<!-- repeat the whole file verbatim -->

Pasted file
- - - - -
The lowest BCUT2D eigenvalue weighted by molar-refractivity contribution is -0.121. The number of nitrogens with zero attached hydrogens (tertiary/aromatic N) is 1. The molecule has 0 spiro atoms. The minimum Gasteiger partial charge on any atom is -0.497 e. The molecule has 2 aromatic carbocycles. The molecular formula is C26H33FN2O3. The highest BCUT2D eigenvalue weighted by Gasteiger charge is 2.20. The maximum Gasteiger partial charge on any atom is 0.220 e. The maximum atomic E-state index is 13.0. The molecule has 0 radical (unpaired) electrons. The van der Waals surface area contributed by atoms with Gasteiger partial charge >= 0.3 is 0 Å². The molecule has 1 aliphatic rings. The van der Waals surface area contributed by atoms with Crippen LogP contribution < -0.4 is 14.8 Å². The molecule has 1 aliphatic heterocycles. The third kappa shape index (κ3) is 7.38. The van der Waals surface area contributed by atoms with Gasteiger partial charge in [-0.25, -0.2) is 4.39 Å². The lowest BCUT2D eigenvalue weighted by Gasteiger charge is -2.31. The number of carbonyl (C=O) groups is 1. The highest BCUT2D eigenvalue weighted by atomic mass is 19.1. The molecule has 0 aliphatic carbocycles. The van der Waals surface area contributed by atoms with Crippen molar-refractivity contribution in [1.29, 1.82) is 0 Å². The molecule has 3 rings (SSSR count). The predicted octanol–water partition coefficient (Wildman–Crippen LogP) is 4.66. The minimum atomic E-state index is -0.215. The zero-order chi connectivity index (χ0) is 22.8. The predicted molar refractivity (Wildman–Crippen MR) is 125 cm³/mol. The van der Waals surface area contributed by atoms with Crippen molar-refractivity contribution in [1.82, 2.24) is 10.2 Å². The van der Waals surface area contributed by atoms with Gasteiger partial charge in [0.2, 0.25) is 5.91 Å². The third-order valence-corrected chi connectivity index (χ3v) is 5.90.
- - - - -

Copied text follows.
The lowest BCUT2D eigenvalue weighted by molar-refractivity contribution is -0.121. The number of nitrogens with zero attached hydrogens (tertiary/aromatic N) is 1. The molecule has 0 spiro atoms. The minimum Gasteiger partial charge on any atom is -0.497 e. The molecule has 2 aromatic carbocycles. The molecular formula is C26H33FN2O3. The highest BCUT2D eigenvalue weighted by Gasteiger charge is 2.20. The maximum Gasteiger partial charge on any atom is 0.220 e. The maximum atomic E-state index is 13.0. The molecule has 0 radical (unpaired) electrons. The van der Waals surface area contributed by atoms with Gasteiger partial charge >= 0.3 is 0 Å². The molecule has 1 aliphatic rings. The van der Waals surface area contributed by atoms with Crippen LogP contribution < -0.4 is 14.8 Å². The molecule has 1 aliphatic heterocycles. The third kappa shape index (κ3) is 7.38. The van der Waals surface area contributed by atoms with Gasteiger partial charge in [-0.25, -0.2) is 4.39 Å². The lowest BCUT2D eigenvalue weighted by Gasteiger charge is -2.31. The number of carbonyl (C=O) groups is 1. The highest BCUT2D eigenvalue weighted by atomic mass is 19.1. The molecule has 0 aliphatic carbocycles. The van der Waals surface area contributed by atoms with Crippen molar-refractivity contribution in [1.29, 1.82) is 0 Å². The molecule has 3 rings (SSSR count). The predicted octanol–water partition coefficient (Wildman–Crippen LogP) is 4.66. The minimum atomic E-state index is -0.215. The zero-order chi connectivity index (χ0) is 22.8. The predicted molar refractivity (Wildman–Crippen MR) is 125 cm³/mol. The van der Waals surface area contributed by atoms with Crippen molar-refractivity contribution in [1.82, 2.24) is 10.2 Å². The van der Waals surface area contributed by atoms with Gasteiger partial charge in [0.2, 0.25) is 5.91 Å². The third-order valence-corrected chi connectivity index (χ3v) is 5.90.